Most title-winning campaigns have a random result — think Watford 3 Liverpool 0 last season, or Manchester City 2 Crystal Palace 3 the year before. Yet the sheer weight of unpredictability to here is unique. Some clubs are not even five games in yet and we have already had more matches featuring at least six goals than graced the entire 2019-20 campaign.
West Ham’s dramatic equaliser against Tottenham shows anything can happen in the top flight
So this much is clear: go for it. Aston Villa, Everton, Leeds, Leicester; or Tottenham, Manchester City, Liverpool, Manchester United. For it might be that come May the same old names occupy the top four again. But what we have witnessed so far suggests there may be a wild card, or two — or at least the potential for it.
That is why it did not feel entirely catastrophic for Tottenham to surrender two points in such remarkable circumstances. Even Jose Mourinho was forced to conclude that ‘football happened’. But not football as we have come to know it.
This is a season without a safety net, one in which the old certainties have already been abandoned. There has never been a better time to be bold, and challenge presumptions. Build a rocket, boys.
WTA sell out to China is biting back
It is a great pity that the women’s tennis circuit is in such dire straits now the Grand Slams are over, but sympathy can only extend so far. Of the 14 cancelled events — from a schedule of 18 — nine were in China.
The WTA sold out to a repressive regime with a dubious influence on sport, and modern life.
If this produces a rethink it is healthier than what went before, no matter the bounty.
The women’s tennis circuit is in such dire straits now following Iga Swiatek’s French Open win
Football doesn’t need its own Dido
Such is the impasse between football’s factions right now, it is increasingly tempting to entertain the calls for an independent, Government-appointed regulator. Until, that is, one considers how this has worked for other sectors.
Does football really need its Dido Harding? Just think. If that is the person ministers put in charge of test and trace at the NHS, imagine who would be lined up for football?
Last week, former Football Association chairman David Bernstein led a reform group calling for independent regulation. Among their number was Helen Grant, Sports Minister under David Cameron from 2013 to 2015. Around that time she featured in a Dispatches investigation, catchily titled: MPs — Are They Still At It? The programme concluded that, in Grant’s case, she possibly was.
In 2012, she charged the taxpayer the full £1,666.67 monthly expense for a London residence, despite living in Reigate where 58 trains left each day for central London, taking as little as 39 minutes. Is this an example of the governance football requires?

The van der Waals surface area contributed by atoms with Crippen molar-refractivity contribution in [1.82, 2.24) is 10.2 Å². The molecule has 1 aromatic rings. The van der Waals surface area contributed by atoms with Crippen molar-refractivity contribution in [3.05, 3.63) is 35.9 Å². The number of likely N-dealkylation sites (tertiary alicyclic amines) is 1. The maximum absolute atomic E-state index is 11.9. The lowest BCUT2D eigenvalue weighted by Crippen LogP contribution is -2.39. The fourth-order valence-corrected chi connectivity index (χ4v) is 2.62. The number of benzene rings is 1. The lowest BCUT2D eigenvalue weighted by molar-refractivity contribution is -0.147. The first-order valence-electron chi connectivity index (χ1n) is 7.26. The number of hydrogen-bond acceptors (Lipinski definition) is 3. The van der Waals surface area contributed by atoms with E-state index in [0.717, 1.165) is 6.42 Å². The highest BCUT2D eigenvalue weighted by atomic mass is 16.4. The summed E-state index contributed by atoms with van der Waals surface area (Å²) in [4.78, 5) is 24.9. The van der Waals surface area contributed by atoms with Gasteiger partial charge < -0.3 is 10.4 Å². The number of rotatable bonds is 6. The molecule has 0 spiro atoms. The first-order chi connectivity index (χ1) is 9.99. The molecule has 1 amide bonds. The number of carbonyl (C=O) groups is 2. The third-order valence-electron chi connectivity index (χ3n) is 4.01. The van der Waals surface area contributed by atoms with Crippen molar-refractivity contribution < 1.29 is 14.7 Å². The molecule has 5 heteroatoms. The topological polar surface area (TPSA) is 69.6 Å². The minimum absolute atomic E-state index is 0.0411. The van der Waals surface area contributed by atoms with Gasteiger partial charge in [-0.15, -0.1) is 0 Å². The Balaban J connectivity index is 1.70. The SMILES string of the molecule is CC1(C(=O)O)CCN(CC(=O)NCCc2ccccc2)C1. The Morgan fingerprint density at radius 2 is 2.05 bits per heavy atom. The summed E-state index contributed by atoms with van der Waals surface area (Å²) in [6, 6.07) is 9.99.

And who would Culture Secretary Oliver Dowden nominate for the job, given that he put Alex Scott on his renewal task force, to address how sport bounces back, or even survives, during the present health and economic crisis?
Does football really need its Dido Harding, the executive chair of NHS Test and Trace?
Given that this problem is now a matter of life or death for many clubs, with enormous diplomatic complexities, might it not have been better to have appointed an individual who had owned a club, run a club, brokered a major commercial deal or in some way explored the logistics of football’s business and politics. You know, rather than someone who was on television.
We can all see how politicians view football, because their ideas invariably involve giving the product away, or endangering its revenue streams, while demanding more of its money.
Most recently, Dowden thought the Merseyside derby should be offered free-to-air, which would have no doubt triggered another sizeable rebate for the broadcasters. Other plans advanced by Dowden or colleagues have included wage cuts, wage caps, levies on television money and restrictions on shirt sponsorships and advertising by betting companies.
Would Government appoint a regulator in its own image? One that makes endless demands while offering zero solutions? No thanks.
Safety hitch at Giro d’Italia
Mauro Vegni, race director of the Giro d’Italia, remains adamant the event will make it to the finish line in Milan this week. ‘I’d say at any price — excluding any major or medical problems,’ he confirmed.